20 Years Ago Today, Beavis and Butt-Head Did America
It’s hard to believe it’s been 20 years since they made a Beavis and Butt-Head movie. When Beavis and Butt-Head Do America opened, it was the most important movie of the year for me, perhaps of my life (at least since Back to the Future II or Terminator 2). I was only 19 in 1996 so I’ve now lived more years after Beavis and Butt-Head Do America than I had before it.
Beavis and Butt-Head were so important to me as a teenager growing So important to me as teen. They gave voice to not accepting what the mainstream was selling (not bad for a show on MTV). They were dismissed as crude and vulgar so that only made me identify with them more. Perhaps they never got enough credit for how endearing they were. Beavis and Butt-Head were so predictable there was comfort to knowing how they’d react to a given situation, yet they were full of enough surprises to invent bizarre characters like The Great Cornholio, or do an episode where Beavis thinks he’s pregnant.
I still worked at a movie theater in 1996 so to get to pop into a theater and see my favorite guys was special. I watched Beavis and Butt-Head Do America in its entirety three times with various friends who wanted to see it too.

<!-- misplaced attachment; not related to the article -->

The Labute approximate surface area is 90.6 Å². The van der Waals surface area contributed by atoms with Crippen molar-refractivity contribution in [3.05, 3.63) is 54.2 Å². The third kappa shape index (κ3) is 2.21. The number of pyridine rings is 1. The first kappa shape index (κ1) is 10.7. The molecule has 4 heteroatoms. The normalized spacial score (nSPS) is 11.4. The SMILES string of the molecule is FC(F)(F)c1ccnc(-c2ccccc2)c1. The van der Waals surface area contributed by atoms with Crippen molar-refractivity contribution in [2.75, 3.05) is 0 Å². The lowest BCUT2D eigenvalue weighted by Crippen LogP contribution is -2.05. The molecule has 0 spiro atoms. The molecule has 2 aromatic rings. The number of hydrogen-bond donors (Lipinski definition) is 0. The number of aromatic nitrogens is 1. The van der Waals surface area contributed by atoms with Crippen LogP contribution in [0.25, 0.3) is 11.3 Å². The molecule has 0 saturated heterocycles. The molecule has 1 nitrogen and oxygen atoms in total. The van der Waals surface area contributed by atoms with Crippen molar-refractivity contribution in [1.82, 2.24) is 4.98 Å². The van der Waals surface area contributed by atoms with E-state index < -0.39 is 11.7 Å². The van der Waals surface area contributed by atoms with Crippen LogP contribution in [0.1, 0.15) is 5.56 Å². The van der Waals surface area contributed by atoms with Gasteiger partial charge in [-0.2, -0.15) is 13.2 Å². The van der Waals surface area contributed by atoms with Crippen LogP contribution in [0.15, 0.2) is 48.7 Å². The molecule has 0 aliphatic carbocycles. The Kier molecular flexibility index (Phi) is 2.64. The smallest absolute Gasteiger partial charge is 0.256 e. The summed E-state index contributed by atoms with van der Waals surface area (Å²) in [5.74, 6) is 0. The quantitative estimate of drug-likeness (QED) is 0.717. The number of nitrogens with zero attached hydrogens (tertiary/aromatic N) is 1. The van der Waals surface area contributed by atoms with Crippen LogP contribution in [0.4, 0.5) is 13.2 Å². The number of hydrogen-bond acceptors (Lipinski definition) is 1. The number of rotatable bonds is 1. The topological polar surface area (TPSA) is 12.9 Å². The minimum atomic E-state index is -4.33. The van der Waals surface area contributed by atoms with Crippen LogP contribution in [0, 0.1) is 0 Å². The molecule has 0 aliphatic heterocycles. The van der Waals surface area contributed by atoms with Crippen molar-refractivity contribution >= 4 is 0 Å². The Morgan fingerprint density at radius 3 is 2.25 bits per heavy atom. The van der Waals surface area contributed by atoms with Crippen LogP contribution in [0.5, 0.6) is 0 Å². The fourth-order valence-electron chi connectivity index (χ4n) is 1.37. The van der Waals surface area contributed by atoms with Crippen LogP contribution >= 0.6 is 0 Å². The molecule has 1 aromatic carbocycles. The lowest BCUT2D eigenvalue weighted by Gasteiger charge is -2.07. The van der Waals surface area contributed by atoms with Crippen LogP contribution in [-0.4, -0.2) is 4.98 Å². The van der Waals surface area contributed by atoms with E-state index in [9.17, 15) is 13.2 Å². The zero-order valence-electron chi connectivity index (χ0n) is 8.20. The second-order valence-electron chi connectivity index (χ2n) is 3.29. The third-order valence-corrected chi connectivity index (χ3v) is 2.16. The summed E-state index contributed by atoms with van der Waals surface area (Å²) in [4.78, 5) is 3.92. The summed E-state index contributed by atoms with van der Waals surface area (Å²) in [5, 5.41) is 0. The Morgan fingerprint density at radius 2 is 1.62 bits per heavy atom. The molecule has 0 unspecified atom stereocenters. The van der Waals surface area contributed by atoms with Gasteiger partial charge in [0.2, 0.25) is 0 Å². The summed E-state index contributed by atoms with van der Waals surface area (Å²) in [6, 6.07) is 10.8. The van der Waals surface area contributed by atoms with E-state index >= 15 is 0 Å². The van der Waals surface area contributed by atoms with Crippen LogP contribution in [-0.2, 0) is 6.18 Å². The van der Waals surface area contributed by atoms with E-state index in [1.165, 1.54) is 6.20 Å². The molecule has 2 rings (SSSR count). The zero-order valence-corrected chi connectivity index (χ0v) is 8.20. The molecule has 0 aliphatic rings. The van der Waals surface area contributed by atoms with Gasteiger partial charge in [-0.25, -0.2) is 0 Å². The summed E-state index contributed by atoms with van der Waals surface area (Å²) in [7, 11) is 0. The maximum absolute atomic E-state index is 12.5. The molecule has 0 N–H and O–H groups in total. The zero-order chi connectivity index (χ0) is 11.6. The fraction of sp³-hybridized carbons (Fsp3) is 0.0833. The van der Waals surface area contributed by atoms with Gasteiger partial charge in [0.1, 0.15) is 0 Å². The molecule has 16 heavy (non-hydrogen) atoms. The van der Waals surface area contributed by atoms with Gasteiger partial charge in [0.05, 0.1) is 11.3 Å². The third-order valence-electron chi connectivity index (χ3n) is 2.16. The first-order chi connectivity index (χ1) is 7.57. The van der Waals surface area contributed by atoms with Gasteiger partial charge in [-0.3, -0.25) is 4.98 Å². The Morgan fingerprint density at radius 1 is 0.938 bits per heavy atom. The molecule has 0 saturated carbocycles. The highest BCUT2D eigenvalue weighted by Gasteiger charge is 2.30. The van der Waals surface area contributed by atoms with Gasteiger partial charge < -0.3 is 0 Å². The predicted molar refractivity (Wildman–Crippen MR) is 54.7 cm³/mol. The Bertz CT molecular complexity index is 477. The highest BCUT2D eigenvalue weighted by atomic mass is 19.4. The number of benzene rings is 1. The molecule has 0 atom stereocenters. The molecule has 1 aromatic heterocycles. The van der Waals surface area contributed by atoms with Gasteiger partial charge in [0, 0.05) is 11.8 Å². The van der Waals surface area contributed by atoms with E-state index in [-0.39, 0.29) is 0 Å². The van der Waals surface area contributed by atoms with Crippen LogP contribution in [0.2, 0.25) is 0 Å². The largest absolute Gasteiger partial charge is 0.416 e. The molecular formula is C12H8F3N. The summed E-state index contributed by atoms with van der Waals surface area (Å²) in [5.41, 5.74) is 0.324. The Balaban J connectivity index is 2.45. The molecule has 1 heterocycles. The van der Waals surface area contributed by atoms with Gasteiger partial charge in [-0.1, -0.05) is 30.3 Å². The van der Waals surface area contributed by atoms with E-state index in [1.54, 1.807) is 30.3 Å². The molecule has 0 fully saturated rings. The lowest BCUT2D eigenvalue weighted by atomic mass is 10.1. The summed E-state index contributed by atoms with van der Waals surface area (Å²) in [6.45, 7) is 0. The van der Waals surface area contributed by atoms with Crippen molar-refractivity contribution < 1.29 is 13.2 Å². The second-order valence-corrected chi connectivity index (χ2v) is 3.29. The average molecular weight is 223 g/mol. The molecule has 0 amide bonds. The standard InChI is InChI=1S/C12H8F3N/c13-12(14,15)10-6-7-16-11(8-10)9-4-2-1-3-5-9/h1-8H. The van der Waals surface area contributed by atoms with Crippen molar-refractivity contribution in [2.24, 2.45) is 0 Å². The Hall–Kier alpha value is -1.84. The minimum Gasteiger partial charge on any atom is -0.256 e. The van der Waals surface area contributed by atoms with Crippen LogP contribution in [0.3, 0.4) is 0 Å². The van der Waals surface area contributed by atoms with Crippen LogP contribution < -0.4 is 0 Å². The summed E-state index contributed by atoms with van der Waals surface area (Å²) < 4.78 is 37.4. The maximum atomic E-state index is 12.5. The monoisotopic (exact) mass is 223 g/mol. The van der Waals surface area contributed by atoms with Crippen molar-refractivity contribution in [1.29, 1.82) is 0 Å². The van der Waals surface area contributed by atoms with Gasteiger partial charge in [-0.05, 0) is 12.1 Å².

It should be no surprise that Beavis and Butt-Head Do America still holds up. When they did a new MTV series in 2011 it was relevant as ever. Beavis and Butt-Head didn’t change. There’s just new B.S. for them to react to. They are not millennials. They do not approach situations with irony. In fact it is their sincerity about what’s cool and what sucks that makes them so endearing.
Beavis and Butt-Head Do America is, at its heart, a love story between two boys and their TV. They’re truly disturbed that their TV has been stolen and that’s endearing. It’s really all they have in life, and it’s the basis for all their references and all the interstitials of their TV show. Although the film teases a payoff to letting them score, ultimately it’s finding their TV that brings them resolution.
Their shows were 7 minute shorts once you take out the music videos. The longest was a two parter. So a movie needed traditional story. It began at home and school but then complicates things. Although the story is predicated on the idiot misunderstanding of being hired to “do” Muddy’s wife, and a MacGuffin of the biological unit Dallas stole, this is how Mike Judge and cowriter Joe Stillman forced Beavis and Butt-Head into the larger world. Their desperation of finally scoring is endearing too.
Judge and Stillman adapted Beavis and Butt-Head to the format of a movie. Cornholio was most absurd development of show, but the movie used it as a character. It had to be set up in act one (taking No Doze pills and candy on the plane) so that it would pay off when he becomes Cornholio in the climax.
They fit all the Beavis and Butt-Head sayings into the story: “boioioioioioioioioing,” “Come to Butt-Head” and deeper cuts of “I’ll be damned” and “Hey, how’s it going.” They also go them dancing and fighting, because Butt-Head slapping Beavis is hilarious.